By: Sarah Glaswand
A recent article in the New York Times, Suicide on Campus and the Pressure of Perfection , discussed the increased suicide rate among teens and young adults. The piece outlined many contributing factors, including pressure and over-involvement from parents, the high demands of course work, and low self-worth. As a social media strategist working at a leading behavioral health and addiction treatment center, one of the things that stood out to me is the correlation between mental health and social media.
The article discusses a theory about social comparison, where individuals base their own value by comparing themselves to their peers. Because we live in the age of technology, these perceptions and comparisons are often faulty. Between Facebook, Instagram, and Snapchat, people have the ability to craft their own narrative and create a public persona. By strategically posting certain photos, an individual can appear happy and well-liked; having a ‘perfect’ life, regardless of what is truly going on inside. Social media provide a digital mask behind which people can hide.
This digital mask creates many issues. For the individuals creating a public persona, it can be extremely stressful to feel the pressure of maintaining the narrative they’ve invented. They’ve set expectations for themselves that transcend the digital space and become what’s expected in real life as well. For individuals viewing the personas of their peers, it is easy to perceive these masks as reality and fall into depression when their own lives don’t measure up. As the article notes, “anxiety and depression, in that order, are now the most common mental health diagnoses among college students, according to the Center for Collegiate Mental Health at Penn State .”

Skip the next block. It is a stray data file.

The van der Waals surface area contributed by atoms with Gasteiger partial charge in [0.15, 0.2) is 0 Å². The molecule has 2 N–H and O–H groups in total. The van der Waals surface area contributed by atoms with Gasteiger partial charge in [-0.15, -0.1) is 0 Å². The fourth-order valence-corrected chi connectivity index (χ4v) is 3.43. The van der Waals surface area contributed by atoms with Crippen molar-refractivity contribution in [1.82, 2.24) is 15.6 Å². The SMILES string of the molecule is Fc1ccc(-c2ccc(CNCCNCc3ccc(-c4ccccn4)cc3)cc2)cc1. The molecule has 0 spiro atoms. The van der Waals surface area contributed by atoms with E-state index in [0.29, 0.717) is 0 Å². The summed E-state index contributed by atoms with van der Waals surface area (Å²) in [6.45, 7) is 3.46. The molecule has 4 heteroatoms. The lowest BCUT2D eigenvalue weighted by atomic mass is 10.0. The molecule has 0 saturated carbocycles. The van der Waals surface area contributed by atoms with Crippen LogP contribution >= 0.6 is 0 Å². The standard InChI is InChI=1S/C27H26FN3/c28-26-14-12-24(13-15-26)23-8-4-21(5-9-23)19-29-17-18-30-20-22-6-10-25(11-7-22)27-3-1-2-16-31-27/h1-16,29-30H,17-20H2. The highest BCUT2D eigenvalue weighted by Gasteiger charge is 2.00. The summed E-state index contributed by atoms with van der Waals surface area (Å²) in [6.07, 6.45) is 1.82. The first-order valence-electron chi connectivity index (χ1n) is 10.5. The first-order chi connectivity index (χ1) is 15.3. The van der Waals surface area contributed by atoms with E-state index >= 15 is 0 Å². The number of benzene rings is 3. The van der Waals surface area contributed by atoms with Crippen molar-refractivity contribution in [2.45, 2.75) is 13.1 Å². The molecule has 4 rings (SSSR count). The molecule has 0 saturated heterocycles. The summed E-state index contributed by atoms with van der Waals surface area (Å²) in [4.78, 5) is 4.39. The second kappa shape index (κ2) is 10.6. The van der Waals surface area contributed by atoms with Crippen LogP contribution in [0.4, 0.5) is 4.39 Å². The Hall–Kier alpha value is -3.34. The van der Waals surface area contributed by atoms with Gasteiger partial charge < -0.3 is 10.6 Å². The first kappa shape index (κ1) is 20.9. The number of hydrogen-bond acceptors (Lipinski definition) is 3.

Digital masks also contribute to and can often exacerbate the shame an individual already feels. Through the narrative some individuals create, their lives look effortless; they appear accomplished in academics, extracurriculars, and in social circles. Someone who is on the outside, looking in, and who is struggling academically, socially, or both, might feel less than as a result of viewing these digital personas. “According to Dr. Anthony L. Rostain, a pediatric psychiatrist on Penn’s faculty who was co-chairman of the task force on student psychological health and welfare, ‘Shame is the sense one has of being defective or, said another way, not good enough,’” the article shares.
One of the women the article focuses on turns to cutting as a way to deal with her depression and shame. While not discussed in the article, we know that individuals also turn to substances. Alcohol and other drugs are often used to numb oneself – a way to avoid or repress feelings like shame and depression. Unfortunately, due to the cyclical nature of substance abuse and addiction, using drugs or alcohol can result in a dependence on the substances both physically as well as psychological, which further contributes to the shame an individual is feeling. This can create a downward spiral from which the individual doesn’t see a way out.
It’s important to know that treatment centers like Caron exist, which focus on holistically treating individuals and address all their behavioral health issues, including depression, shame, and any other co-occurring issues or disorders. Through comprehensive treatment that addresses the mind, body, and soul, individuals can recover and go on to lead healthy and productive lives. Following 12-step principles such as acceptance, self-awareness, and spirituality, allow individuals to become better versions of themselves and have new outlooks on life.
If you or a loved one may have an issue with substance abuse or addiction, Caron can help. Contact us at 484-345-2859 or www.caron.org.